Average Edge:


That's a 71% success rate and a net 18-percentage-point performance edge in the metrics that really count: results versus the market. Even more strikingly, my smallest victory was by a larger margin than my largest defeat. Plus, I'll be the first to concede that Anheuser-Busch has done a superb job of addressing my primary concern at Duel time -- the stagnation of the beer market. Its recent acquisitions, proposed distribution arrangements, and new-product expansion plans have helped me understand that the business will likely still thrive well into the future. As such, I'll happily admit defeat there, joining Inside Value lead analyst Philip Durell in support of Anheuser-Busch.

Get started now
Simply put, the value investing strategy has worked for generations, and it continues to work today. Come join us at Inside Value, and you, too, can figure out how to invest smarter and make your money work harder for you. With your newfound financial independence, maybe you'll be able to tell your boss exactly what you think of those worthless buzzword-laden slogans that masquerade as help. Your 30-day free trial starts here.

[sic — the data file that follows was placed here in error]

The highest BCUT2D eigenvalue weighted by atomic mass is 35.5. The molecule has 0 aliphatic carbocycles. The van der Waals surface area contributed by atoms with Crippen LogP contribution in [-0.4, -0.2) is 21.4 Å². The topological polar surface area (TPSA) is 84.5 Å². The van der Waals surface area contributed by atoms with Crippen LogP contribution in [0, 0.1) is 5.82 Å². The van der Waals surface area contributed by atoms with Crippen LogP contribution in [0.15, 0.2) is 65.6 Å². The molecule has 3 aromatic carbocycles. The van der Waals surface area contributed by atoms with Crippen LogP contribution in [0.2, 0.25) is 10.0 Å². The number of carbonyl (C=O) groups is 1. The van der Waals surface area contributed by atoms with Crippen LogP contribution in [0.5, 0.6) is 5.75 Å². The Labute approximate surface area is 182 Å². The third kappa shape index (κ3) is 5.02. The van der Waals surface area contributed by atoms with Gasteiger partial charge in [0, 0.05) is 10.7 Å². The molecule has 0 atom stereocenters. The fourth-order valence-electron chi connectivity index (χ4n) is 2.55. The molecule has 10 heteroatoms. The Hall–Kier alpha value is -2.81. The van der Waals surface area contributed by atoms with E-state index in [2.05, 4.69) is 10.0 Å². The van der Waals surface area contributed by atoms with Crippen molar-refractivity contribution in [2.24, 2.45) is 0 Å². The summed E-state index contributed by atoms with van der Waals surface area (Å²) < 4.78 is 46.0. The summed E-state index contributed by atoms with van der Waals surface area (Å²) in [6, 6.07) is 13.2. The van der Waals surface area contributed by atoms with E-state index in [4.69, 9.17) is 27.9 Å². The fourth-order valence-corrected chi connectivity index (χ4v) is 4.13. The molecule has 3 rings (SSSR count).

At the time of publication, Fool contributor and Inside Value team memberChuck Salettahad no ownership stake in any of the companies mentioned in this article. Taser, Blue Nile, and XM Satellite Radio are Rule Breakers recommendations. Blue Nile and Buffalo Wild Wings are Motley Fool Hidden Gems recommendations. H.J. Heinz is an Income Investor recommendation. The Motley Fool has adisclosure policy.